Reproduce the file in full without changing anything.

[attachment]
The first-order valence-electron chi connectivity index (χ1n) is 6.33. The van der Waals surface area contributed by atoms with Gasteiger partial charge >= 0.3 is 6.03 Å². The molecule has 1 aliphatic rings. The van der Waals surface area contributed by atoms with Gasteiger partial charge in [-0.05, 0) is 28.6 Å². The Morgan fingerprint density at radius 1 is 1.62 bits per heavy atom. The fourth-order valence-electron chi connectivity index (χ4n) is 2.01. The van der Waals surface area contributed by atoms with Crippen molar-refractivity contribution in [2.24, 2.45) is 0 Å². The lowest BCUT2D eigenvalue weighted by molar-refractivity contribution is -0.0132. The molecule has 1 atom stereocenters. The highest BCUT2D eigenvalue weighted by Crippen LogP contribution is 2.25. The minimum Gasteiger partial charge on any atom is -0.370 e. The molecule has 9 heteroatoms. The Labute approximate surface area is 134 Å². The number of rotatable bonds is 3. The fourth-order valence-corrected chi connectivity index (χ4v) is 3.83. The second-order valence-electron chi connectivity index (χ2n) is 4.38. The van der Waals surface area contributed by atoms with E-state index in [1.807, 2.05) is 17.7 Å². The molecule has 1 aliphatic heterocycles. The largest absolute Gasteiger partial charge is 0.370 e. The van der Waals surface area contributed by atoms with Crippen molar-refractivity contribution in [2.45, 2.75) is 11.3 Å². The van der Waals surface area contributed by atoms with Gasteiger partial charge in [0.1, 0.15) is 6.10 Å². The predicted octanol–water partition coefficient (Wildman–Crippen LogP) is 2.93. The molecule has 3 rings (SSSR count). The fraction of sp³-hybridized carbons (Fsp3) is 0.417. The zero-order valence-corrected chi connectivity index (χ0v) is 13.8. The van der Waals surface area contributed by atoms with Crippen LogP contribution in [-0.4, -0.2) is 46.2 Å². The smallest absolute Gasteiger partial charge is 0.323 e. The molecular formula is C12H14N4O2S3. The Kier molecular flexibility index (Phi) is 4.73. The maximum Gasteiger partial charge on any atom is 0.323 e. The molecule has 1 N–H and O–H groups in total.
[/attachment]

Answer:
The first-order valence-electron chi connectivity index (χ1n) is 6.33. The van der Waals surface area contributed by atoms with Gasteiger partial charge >= 0.3 is 6.03 Å². The molecule has 1 aliphatic rings. The van der Waals surface area contributed by atoms with Gasteiger partial charge in [-0.05, 0) is 28.6 Å². The Morgan fingerprint density at radius 1 is 1.62 bits per heavy atom. The fourth-order valence-electron chi connectivity index (χ4n) is 2.01. The van der Waals surface area contributed by atoms with Crippen molar-refractivity contribution in [2.24, 2.45) is 0 Å². The lowest BCUT2D eigenvalue weighted by molar-refractivity contribution is -0.0132. The molecule has 1 atom stereocenters. The highest BCUT2D eigenvalue weighted by Crippen LogP contribution is 2.25. The minimum Gasteiger partial charge on any atom is -0.370 e. The molecule has 9 heteroatoms. The Labute approximate surface area is 134 Å². The number of rotatable bonds is 3. The fourth-order valence-corrected chi connectivity index (χ4v) is 3.83. The second-order valence-electron chi connectivity index (χ2n) is 4.38. The van der Waals surface area contributed by atoms with E-state index in [1.807, 2.05) is 17.7 Å². The molecule has 1 aliphatic heterocycles. The largest absolute Gasteiger partial charge is 0.370 e. The van der Waals surface area contributed by atoms with Crippen molar-refractivity contribution in [2.45, 2.75) is 11.3 Å². The van der Waals surface area contributed by atoms with Gasteiger partial charge in [0.1, 0.15) is 6.10 Å². The predicted octanol–water partition coefficient (Wildman–Crippen LogP) is 2.93. The molecule has 3 rings (SSSR count). The fraction of sp³-hybridized carbons (Fsp3) is 0.417. The zero-order valence-corrected chi connectivity index (χ0v) is 13.8. The van der Waals surface area contributed by atoms with Crippen LogP contribution in [-0.4, -0.2) is 46.2 Å². The smallest absolute Gasteiger partial charge is 0.323 e. The molecular formula is C12H14N4O2S3. The Kier molecular flexibility index (Phi) is 4.73. The maximum Gasteiger partial charge on any atom is 0.323 e. The molecule has 1 N–H and O–H groups in total.